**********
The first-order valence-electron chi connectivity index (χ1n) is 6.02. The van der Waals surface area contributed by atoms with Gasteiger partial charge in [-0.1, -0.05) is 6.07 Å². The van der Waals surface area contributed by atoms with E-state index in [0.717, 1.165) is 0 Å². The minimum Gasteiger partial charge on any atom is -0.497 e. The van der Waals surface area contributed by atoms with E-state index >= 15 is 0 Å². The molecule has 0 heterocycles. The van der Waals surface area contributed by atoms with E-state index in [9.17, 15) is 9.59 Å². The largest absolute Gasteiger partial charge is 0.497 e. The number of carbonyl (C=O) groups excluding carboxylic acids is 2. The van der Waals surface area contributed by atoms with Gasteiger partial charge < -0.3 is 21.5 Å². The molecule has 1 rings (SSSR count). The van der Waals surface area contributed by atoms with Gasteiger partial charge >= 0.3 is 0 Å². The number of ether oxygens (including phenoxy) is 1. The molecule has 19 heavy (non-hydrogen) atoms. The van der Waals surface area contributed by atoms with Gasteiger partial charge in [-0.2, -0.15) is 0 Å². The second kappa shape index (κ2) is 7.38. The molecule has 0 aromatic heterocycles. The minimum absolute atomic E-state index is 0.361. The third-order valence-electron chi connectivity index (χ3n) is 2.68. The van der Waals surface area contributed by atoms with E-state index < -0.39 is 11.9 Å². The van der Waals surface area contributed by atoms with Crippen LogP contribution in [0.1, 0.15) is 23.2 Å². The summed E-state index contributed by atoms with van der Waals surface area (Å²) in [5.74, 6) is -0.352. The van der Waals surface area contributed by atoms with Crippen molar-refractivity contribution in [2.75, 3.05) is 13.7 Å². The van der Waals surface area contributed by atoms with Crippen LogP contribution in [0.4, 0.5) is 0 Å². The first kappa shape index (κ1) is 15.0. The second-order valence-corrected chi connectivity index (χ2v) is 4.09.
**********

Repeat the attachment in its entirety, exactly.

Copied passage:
The first-order valence-electron chi connectivity index (χ1n) is 6.02. The van der Waals surface area contributed by atoms with Gasteiger partial charge in [-0.1, -0.05) is 6.07 Å². The van der Waals surface area contributed by atoms with E-state index in [0.717, 1.165) is 0 Å². The minimum Gasteiger partial charge on any atom is -0.497 e. The van der Waals surface area contributed by atoms with E-state index >= 15 is 0 Å². The molecule has 0 heterocycles. The van der Waals surface area contributed by atoms with E-state index in [9.17, 15) is 9.59 Å². The largest absolute Gasteiger partial charge is 0.497 e. The number of carbonyl (C=O) groups excluding carboxylic acids is 2. The van der Waals surface area contributed by atoms with Gasteiger partial charge < -0.3 is 21.5 Å². The molecule has 1 rings (SSSR count). The van der Waals surface area contributed by atoms with Gasteiger partial charge >= 0.3 is 0 Å². The number of ether oxygens (including phenoxy) is 1. The molecule has 19 heavy (non-hydrogen) atoms. The van der Waals surface area contributed by atoms with Gasteiger partial charge in [-0.2, -0.15) is 0 Å². The second kappa shape index (κ2) is 7.38. The molecule has 0 aromatic heterocycles. The minimum absolute atomic E-state index is 0.361. The third-order valence-electron chi connectivity index (χ3n) is 2.68. The van der Waals surface area contributed by atoms with E-state index < -0.39 is 11.9 Å². The van der Waals surface area contributed by atoms with Crippen LogP contribution in [0.1, 0.15) is 23.2 Å². The summed E-state index contributed by atoms with van der Waals surface area (Å²) in [5.74, 6) is -0.352. The van der Waals surface area contributed by atoms with Crippen molar-refractivity contribution in [2.75, 3.05) is 13.7 Å². The van der Waals surface area contributed by atoms with Crippen LogP contribution in [0.4, 0.5) is 0 Å². The first kappa shape index (κ1) is 15.0. The second-order valence-corrected chi connectivity index (χ2v) is 4.09.